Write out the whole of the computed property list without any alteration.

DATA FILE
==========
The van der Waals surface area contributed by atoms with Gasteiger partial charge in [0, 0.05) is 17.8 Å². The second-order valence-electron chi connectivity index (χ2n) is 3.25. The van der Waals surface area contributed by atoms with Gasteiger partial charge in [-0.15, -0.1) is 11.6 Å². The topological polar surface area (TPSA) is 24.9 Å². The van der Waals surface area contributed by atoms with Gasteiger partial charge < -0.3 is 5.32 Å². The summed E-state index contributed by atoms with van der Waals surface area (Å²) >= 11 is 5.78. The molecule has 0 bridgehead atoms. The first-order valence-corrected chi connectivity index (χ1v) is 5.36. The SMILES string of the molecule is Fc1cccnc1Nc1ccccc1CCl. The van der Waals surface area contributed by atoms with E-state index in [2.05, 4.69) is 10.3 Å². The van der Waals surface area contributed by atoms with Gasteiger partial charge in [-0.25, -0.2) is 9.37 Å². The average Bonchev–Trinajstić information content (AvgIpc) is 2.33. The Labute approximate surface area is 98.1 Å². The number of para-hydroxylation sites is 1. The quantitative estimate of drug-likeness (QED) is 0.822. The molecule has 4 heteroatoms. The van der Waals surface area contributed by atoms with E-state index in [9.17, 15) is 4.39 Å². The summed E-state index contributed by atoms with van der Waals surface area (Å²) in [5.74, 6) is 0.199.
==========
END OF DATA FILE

The van der Waals surface area contributed by atoms with Gasteiger partial charge in [0, 0.05) is 17.8 Å². The second-order valence-electron chi connectivity index (χ2n) is 3.25. The van der Waals surface area contributed by atoms with Gasteiger partial charge in [-0.15, -0.1) is 11.6 Å². The topological polar surface area (TPSA) is 24.9 Å². The van der Waals surface area contributed by atoms with Gasteiger partial charge < -0.3 is 5.32 Å². The summed E-state index contributed by atoms with van der Waals surface area (Å²) >= 11 is 5.78. The molecule has 0 bridgehead atoms. The first-order valence-corrected chi connectivity index (χ1v) is 5.36. The SMILES string of the molecule is Fc1cccnc1Nc1ccccc1CCl. The van der Waals surface area contributed by atoms with E-state index in [2.05, 4.69) is 10.3 Å². The van der Waals surface area contributed by atoms with Gasteiger partial charge in [-0.25, -0.2) is 9.37 Å². The average Bonchev–Trinajstić information content (AvgIpc) is 2.33. The Labute approximate surface area is 98.1 Å². The number of para-hydroxylation sites is 1. The quantitative estimate of drug-likeness (QED) is 0.822. The molecule has 4 heteroatoms. The van der Waals surface area contributed by atoms with E-state index in [9.17, 15) is 4.39 Å². The summed E-state index contributed by atoms with van der Waals surface area (Å²) in [5.74, 6) is 0.199.